Speedrunner Successfully Completes Deathmarch Through Pokémon Emerald's Battle Frontier In One Sitting

Illustration for article titled Speedrunner Successfully Completes Deathmarch Through Pokémon Emerald's Battle Frontier In One Sitting

Pokémon games area all about players collecting small creatures and commanding them in battle, but in the end-game section of Pokémon Emerald called the Battle Frontier it’s the Pokémon who call the shots. Always up for a mind-bending challenge, one speedrunner decided to speedrun it.


Mark “Werster” McKenzie is no stranger to the series and currently holds first and second place records in a number of entries including Pokémon Crystal and HeartGold. For Emerald, however, Werster has been committed to a more exotic goal. Rather than simply finish the base game as quickly as possible, he wanted to also complete its incredibly tedious and difficult Battle Frontier section. And this weekend he was successful, posting a mind-boggling sub-twenty hour time of 19:04:14. For comparison purposes, the fist-place time for beating the game in the Any% category is 2:33:23.

But the Battle Frontier is an entirely different animal then the rest of the game. First introduced in Emerald, the section set in a Southeastern island within the Hoenn region was intended as a replacement for the Battle Towers from Ruby and Sapphire. It’s unlocked after the player defeats the Elite Four and includes a bunch of different battle arenas with different rules. For the Battle Factory you have to rent the Pokémon you use to fight while in the Battle Pyramid you have to climb seven different floors in search of exits while battling different trainers. And then there’s the Battle Palace, a section where all of your Pokémon operate somewhat independently. You can tell them to attack, but which move they use is up to them.

That’s the final arena Werster completed for his most recent attempt. The very last battle came down to his Latios versus the opponent’s Suicune. With the end-line in sight and a very exhausted Werster howling for it all to be over, his Latios trollishly disobeyed. But then one turn later the psychic dragon type fired back with the thunderbolt he’d been praying it would use the whole time. And with that, one of the most impressive Pokémon speedruns ever attempted had been completed.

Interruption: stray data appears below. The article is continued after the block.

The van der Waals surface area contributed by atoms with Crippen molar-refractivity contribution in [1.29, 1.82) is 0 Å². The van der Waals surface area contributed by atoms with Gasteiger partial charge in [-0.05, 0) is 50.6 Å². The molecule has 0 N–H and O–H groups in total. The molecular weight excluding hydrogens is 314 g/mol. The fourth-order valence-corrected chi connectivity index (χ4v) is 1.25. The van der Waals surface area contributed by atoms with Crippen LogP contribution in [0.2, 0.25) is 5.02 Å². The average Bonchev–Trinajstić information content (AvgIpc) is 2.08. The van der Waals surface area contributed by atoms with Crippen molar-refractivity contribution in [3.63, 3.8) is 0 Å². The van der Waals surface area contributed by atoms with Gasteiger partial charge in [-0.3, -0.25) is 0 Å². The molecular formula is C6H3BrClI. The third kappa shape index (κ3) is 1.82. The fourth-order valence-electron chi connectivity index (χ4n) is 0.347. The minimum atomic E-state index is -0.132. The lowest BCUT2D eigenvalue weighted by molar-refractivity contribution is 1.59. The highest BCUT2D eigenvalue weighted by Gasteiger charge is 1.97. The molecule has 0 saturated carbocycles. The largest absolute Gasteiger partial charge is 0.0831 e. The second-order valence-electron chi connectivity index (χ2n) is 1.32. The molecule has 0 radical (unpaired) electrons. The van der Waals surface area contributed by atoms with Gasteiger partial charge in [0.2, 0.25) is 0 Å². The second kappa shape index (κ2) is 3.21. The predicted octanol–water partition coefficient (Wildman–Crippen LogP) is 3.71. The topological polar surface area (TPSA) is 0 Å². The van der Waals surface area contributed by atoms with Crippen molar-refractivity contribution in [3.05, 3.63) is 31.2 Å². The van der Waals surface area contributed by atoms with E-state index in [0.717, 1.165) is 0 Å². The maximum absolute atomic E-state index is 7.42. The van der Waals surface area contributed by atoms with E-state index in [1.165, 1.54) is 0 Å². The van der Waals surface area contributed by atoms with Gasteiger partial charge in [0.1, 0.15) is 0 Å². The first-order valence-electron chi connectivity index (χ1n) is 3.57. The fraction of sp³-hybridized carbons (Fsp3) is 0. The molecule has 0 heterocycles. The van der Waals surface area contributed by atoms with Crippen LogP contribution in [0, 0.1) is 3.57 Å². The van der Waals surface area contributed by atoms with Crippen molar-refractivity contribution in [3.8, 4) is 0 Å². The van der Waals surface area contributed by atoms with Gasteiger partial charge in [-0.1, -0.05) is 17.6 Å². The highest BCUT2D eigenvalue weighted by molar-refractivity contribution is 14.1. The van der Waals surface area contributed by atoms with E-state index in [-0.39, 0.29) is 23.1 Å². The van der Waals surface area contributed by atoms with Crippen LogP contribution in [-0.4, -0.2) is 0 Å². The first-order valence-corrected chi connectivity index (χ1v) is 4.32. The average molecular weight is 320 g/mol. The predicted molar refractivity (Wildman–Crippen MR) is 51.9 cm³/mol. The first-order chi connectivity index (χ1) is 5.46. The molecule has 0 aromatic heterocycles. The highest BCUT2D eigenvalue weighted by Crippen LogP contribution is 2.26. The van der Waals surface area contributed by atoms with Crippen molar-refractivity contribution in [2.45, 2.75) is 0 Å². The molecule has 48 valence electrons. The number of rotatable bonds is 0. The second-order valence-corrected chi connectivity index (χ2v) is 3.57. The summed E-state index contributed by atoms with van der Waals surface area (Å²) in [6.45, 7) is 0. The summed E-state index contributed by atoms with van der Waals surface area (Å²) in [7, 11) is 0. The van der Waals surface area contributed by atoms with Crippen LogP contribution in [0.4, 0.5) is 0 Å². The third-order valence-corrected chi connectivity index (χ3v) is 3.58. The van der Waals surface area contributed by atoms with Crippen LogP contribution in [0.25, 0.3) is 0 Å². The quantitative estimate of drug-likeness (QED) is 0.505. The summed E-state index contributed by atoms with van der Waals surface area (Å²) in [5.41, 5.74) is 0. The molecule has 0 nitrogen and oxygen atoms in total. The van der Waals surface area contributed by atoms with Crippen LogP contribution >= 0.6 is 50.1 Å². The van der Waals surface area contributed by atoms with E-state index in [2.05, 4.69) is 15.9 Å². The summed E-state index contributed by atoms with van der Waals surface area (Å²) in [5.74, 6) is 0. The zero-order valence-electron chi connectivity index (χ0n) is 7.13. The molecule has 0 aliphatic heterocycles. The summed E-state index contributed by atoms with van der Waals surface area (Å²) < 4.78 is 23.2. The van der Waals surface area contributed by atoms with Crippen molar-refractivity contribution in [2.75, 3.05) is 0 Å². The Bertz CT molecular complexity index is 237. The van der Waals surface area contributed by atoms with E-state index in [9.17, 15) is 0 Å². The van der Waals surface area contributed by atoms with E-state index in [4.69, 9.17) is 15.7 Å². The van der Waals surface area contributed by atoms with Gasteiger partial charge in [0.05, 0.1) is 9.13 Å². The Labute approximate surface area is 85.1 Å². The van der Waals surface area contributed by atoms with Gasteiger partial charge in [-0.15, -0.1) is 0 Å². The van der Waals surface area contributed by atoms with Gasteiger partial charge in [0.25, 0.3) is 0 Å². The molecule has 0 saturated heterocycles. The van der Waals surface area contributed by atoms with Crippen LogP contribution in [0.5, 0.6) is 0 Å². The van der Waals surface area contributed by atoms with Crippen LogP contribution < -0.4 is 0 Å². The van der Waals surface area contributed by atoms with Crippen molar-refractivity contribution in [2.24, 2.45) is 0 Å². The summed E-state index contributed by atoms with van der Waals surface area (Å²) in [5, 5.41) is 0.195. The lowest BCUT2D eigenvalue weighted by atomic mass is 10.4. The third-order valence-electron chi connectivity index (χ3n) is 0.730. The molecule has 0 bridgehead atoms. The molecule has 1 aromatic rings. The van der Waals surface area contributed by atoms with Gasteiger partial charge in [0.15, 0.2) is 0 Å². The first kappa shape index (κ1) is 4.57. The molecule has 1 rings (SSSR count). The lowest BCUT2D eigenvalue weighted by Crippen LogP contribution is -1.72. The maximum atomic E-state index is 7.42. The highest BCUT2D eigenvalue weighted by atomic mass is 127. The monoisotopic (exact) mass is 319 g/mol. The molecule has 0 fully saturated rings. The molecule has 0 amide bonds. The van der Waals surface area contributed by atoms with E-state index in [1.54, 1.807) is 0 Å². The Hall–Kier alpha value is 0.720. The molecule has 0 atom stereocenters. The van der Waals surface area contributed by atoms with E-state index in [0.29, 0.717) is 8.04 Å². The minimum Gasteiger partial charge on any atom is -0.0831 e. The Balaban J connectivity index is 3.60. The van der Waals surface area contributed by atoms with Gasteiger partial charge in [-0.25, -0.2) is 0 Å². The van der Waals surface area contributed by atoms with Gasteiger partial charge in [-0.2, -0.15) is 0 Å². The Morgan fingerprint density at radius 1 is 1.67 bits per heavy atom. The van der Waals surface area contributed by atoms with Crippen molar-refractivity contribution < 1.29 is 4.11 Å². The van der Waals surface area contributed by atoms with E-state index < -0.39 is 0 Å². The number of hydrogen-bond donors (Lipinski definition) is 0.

There are two reasons a run like this is so difficult. First, it’s terribly long, with the player needing to complete each arena several times in order to get the gold ratings that will net them the special symbols gifted by each arena’s representative. The whole point of Werster’s run was to get these symbols, seven in all, so that meant hours of repetitive dungeon crawling and fights. And if he lost? Well then everything would have been reset. Werster had tried this type of run in the past only to quit as things started going terribly downhill. The Pokémon games are already so heavily predicated on randomness, from the latent stats and traits of the Pokémon you catch to whether or not they land an attack or miss in battle, that drawn out runs are fraught with all types of potential setbacks.


But then there was the added complexity of having the run the first part of the game differently in order to maximize his chances of success later on. The same team of Pokémon that will get you through the Elite Four might not be ideal, or even enough, to power you through each of the Battle Frontier arenas with their idiosyncratic rule sets. You can read Werster’s strategy behind the run here, but like any in-depth Pokémon guide, it includes careful attention to what movesets they end up with and how their stats are developed along the way in order to limit the amount of blackouts (Werster only died three times during the run).

“I am fucking done,” he said at the end of his nearly day-straight marathon. “I’m so happy that I did that. And now I can sleep.”

Kotaku staff writer. You can reach him at ethan.gach@kotaku.com



Pokémon games area all about... the fist-place time for beating the game... is an entirely different animal then the rest...

This is just me personally. But when there are three typos within the first three paragraphs of the article, it infuriates the hell out of me. PROOFREAD YOUR ARTICLE and don’t rely on spell check.

Otherwise, it was a decent enough read.